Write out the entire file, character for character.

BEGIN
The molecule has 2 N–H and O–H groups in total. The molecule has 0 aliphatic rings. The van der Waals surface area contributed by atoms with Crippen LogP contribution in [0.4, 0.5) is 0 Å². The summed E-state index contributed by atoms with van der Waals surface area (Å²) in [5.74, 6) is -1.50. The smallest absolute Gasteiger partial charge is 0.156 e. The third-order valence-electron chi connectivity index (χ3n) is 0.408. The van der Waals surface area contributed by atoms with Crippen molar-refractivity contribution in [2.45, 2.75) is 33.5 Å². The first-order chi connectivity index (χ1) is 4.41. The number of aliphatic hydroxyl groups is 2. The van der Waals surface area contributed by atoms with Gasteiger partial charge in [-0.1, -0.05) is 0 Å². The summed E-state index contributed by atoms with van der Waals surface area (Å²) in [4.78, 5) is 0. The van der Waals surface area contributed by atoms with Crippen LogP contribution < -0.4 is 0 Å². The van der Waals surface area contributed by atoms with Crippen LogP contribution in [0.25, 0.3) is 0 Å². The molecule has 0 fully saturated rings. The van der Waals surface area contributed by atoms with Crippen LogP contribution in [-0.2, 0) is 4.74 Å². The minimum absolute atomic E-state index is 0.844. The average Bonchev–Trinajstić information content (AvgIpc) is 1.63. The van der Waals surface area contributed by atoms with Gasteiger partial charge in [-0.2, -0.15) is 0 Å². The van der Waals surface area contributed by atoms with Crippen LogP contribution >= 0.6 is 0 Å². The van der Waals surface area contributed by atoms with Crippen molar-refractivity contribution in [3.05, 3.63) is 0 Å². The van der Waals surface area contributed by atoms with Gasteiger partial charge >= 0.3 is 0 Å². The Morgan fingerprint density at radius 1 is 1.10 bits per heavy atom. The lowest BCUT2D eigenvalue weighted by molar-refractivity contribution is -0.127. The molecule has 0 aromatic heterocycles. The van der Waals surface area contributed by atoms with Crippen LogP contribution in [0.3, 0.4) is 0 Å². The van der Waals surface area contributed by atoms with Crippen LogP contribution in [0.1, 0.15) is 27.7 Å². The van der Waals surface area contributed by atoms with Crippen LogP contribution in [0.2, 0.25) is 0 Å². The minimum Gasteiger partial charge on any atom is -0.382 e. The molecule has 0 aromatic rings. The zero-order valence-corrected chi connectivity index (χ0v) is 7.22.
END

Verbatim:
The molecule has 2 N–H and O–H groups in total. The molecule has 0 aliphatic rings. The van der Waals surface area contributed by atoms with Crippen LogP contribution in [0.4, 0.5) is 0 Å². The summed E-state index contributed by atoms with van der Waals surface area (Å²) in [5.74, 6) is -1.50. The smallest absolute Gasteiger partial charge is 0.156 e. The third-order valence-electron chi connectivity index (χ3n) is 0.408. The van der Waals surface area contributed by atoms with Crippen molar-refractivity contribution in [2.45, 2.75) is 33.5 Å². The first-order chi connectivity index (χ1) is 4.41. The number of aliphatic hydroxyl groups is 2. The van der Waals surface area contributed by atoms with Gasteiger partial charge in [-0.1, -0.05) is 0 Å². The summed E-state index contributed by atoms with van der Waals surface area (Å²) in [4.78, 5) is 0. The van der Waals surface area contributed by atoms with Crippen LogP contribution < -0.4 is 0 Å². The van der Waals surface area contributed by atoms with Crippen LogP contribution in [0.25, 0.3) is 0 Å². The molecule has 0 fully saturated rings. The van der Waals surface area contributed by atoms with Crippen LogP contribution in [-0.2, 0) is 4.74 Å². The minimum absolute atomic E-state index is 0.844. The average Bonchev–Trinajstić information content (AvgIpc) is 1.63. The van der Waals surface area contributed by atoms with Gasteiger partial charge in [-0.2, -0.15) is 0 Å². The van der Waals surface area contributed by atoms with Crippen LogP contribution >= 0.6 is 0 Å². The van der Waals surface area contributed by atoms with Crippen molar-refractivity contribution in [3.05, 3.63) is 0 Å². The van der Waals surface area contributed by atoms with Gasteiger partial charge >= 0.3 is 0 Å². The Morgan fingerprint density at radius 1 is 1.10 bits per heavy atom. The lowest BCUT2D eigenvalue weighted by molar-refractivity contribution is -0.127. The molecule has 0 aromatic heterocycles. The van der Waals surface area contributed by atoms with Crippen LogP contribution in [0.3, 0.4) is 0 Å². The van der Waals surface area contributed by atoms with Crippen LogP contribution in [0.1, 0.15) is 27.7 Å². The van der Waals surface area contributed by atoms with Crippen LogP contribution in [0.2, 0.25) is 0 Å². The minimum Gasteiger partial charge on any atom is -0.382 e. The molecule has 0 aromatic rings. The zero-order valence-corrected chi connectivity index (χ0v) is 7.22.